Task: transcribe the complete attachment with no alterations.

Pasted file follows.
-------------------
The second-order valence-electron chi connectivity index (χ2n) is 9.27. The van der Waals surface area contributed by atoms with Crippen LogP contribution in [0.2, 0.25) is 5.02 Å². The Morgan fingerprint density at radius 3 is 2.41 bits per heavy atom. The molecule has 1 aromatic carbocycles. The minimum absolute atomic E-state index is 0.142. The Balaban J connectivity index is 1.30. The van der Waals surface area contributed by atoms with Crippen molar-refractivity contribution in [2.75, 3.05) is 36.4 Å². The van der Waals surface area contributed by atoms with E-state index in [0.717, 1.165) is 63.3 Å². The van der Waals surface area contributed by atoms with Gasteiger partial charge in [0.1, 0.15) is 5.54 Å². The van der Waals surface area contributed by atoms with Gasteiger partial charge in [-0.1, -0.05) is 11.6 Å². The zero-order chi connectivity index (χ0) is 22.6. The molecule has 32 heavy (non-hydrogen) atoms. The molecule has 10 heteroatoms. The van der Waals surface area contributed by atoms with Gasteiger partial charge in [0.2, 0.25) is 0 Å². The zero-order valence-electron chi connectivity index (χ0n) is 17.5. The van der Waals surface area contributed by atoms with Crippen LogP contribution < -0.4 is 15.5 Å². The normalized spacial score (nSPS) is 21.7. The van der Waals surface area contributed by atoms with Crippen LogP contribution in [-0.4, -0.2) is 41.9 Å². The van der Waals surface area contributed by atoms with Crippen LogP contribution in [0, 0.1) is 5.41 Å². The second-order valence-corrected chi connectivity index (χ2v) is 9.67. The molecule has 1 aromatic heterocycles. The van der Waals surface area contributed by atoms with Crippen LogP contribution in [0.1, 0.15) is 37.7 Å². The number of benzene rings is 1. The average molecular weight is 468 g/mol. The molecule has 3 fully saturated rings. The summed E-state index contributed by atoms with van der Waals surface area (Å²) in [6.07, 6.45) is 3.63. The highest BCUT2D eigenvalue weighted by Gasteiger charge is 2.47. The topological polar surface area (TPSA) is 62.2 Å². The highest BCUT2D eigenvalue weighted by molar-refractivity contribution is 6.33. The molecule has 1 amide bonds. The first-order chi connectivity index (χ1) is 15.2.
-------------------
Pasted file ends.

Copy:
The second-order valence-electron chi connectivity index (χ2n) is 9.27. The van der Waals surface area contributed by atoms with Crippen LogP contribution in [0.2, 0.25) is 5.02 Å². The Morgan fingerprint density at radius 3 is 2.41 bits per heavy atom. The molecule has 1 aromatic carbocycles. The minimum absolute atomic E-state index is 0.142. The Balaban J connectivity index is 1.30. The van der Waals surface area contributed by atoms with Crippen molar-refractivity contribution in [2.75, 3.05) is 36.4 Å². The van der Waals surface area contributed by atoms with E-state index in [0.717, 1.165) is 63.3 Å². The van der Waals surface area contributed by atoms with Gasteiger partial charge in [0.1, 0.15) is 5.54 Å². The van der Waals surface area contributed by atoms with Gasteiger partial charge in [-0.1, -0.05) is 11.6 Å². The zero-order chi connectivity index (χ0) is 22.6. The molecule has 32 heavy (non-hydrogen) atoms. The molecule has 10 heteroatoms. The van der Waals surface area contributed by atoms with Gasteiger partial charge in [0.2, 0.25) is 0 Å². The zero-order valence-electron chi connectivity index (χ0n) is 17.5. The van der Waals surface area contributed by atoms with Crippen LogP contribution < -0.4 is 15.5 Å². The normalized spacial score (nSPS) is 21.7. The van der Waals surface area contributed by atoms with Crippen LogP contribution in [-0.4, -0.2) is 41.9 Å². The van der Waals surface area contributed by atoms with Crippen LogP contribution in [0, 0.1) is 5.41 Å². The second-order valence-corrected chi connectivity index (χ2v) is 9.67. The molecule has 1 aromatic heterocycles. The van der Waals surface area contributed by atoms with Crippen LogP contribution in [0.1, 0.15) is 37.7 Å². The number of benzene rings is 1. The average molecular weight is 468 g/mol. The molecule has 3 fully saturated rings. The summed E-state index contributed by atoms with van der Waals surface area (Å²) in [6.07, 6.45) is 3.63. The highest BCUT2D eigenvalue weighted by Gasteiger charge is 2.47. The topological polar surface area (TPSA) is 62.2 Å². The highest BCUT2D eigenvalue weighted by molar-refractivity contribution is 6.33. The molecule has 1 amide bonds. The first-order chi connectivity index (χ1) is 15.2.